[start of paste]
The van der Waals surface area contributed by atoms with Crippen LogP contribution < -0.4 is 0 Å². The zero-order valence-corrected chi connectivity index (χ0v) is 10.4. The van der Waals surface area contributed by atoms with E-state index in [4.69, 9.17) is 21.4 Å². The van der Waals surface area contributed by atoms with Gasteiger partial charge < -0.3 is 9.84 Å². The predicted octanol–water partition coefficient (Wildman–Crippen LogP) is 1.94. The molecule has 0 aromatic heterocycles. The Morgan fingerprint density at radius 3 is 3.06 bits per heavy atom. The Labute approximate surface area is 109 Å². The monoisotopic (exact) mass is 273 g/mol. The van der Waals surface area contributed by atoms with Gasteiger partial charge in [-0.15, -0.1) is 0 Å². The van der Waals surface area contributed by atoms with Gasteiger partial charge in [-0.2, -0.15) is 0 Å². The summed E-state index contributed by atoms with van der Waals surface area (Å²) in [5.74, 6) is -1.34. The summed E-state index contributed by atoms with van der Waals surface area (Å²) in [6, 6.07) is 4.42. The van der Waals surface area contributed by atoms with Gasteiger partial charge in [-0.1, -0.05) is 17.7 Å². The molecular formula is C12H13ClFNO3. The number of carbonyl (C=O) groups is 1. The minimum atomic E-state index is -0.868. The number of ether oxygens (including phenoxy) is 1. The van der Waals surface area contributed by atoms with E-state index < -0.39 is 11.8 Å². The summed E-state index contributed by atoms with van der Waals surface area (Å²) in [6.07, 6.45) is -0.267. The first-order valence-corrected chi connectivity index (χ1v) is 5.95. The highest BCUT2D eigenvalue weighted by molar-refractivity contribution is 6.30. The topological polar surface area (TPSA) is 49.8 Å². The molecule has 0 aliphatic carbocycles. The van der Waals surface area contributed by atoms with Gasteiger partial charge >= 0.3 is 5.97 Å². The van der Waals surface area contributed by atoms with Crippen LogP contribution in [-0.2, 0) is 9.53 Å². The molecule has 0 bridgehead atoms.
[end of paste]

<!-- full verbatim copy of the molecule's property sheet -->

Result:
The van der Waals surface area contributed by atoms with Crippen LogP contribution < -0.4 is 0 Å². The zero-order valence-corrected chi connectivity index (χ0v) is 10.4. The van der Waals surface area contributed by atoms with E-state index in [4.69, 9.17) is 21.4 Å². The van der Waals surface area contributed by atoms with Gasteiger partial charge < -0.3 is 9.84 Å². The predicted octanol–water partition coefficient (Wildman–Crippen LogP) is 1.94. The molecule has 0 aromatic heterocycles. The Morgan fingerprint density at radius 3 is 3.06 bits per heavy atom. The Labute approximate surface area is 109 Å². The monoisotopic (exact) mass is 273 g/mol. The van der Waals surface area contributed by atoms with Gasteiger partial charge in [-0.15, -0.1) is 0 Å². The van der Waals surface area contributed by atoms with Gasteiger partial charge in [-0.2, -0.15) is 0 Å². The summed E-state index contributed by atoms with van der Waals surface area (Å²) in [5.74, 6) is -1.34. The summed E-state index contributed by atoms with van der Waals surface area (Å²) in [6, 6.07) is 4.42. The van der Waals surface area contributed by atoms with Gasteiger partial charge in [-0.1, -0.05) is 17.7 Å². The molecular formula is C12H13ClFNO3. The number of carbonyl (C=O) groups is 1. The minimum atomic E-state index is -0.868. The number of ether oxygens (including phenoxy) is 1. The van der Waals surface area contributed by atoms with E-state index < -0.39 is 11.8 Å². The summed E-state index contributed by atoms with van der Waals surface area (Å²) in [6.07, 6.45) is -0.267. The first-order valence-corrected chi connectivity index (χ1v) is 5.95. The highest BCUT2D eigenvalue weighted by molar-refractivity contribution is 6.30. The topological polar surface area (TPSA) is 49.8 Å². The molecule has 0 aliphatic carbocycles. The van der Waals surface area contributed by atoms with Gasteiger partial charge >= 0.3 is 5.97 Å². The van der Waals surface area contributed by atoms with Crippen LogP contribution in [-0.2, 0) is 9.53 Å². The molecule has 0 bridgehead atoms.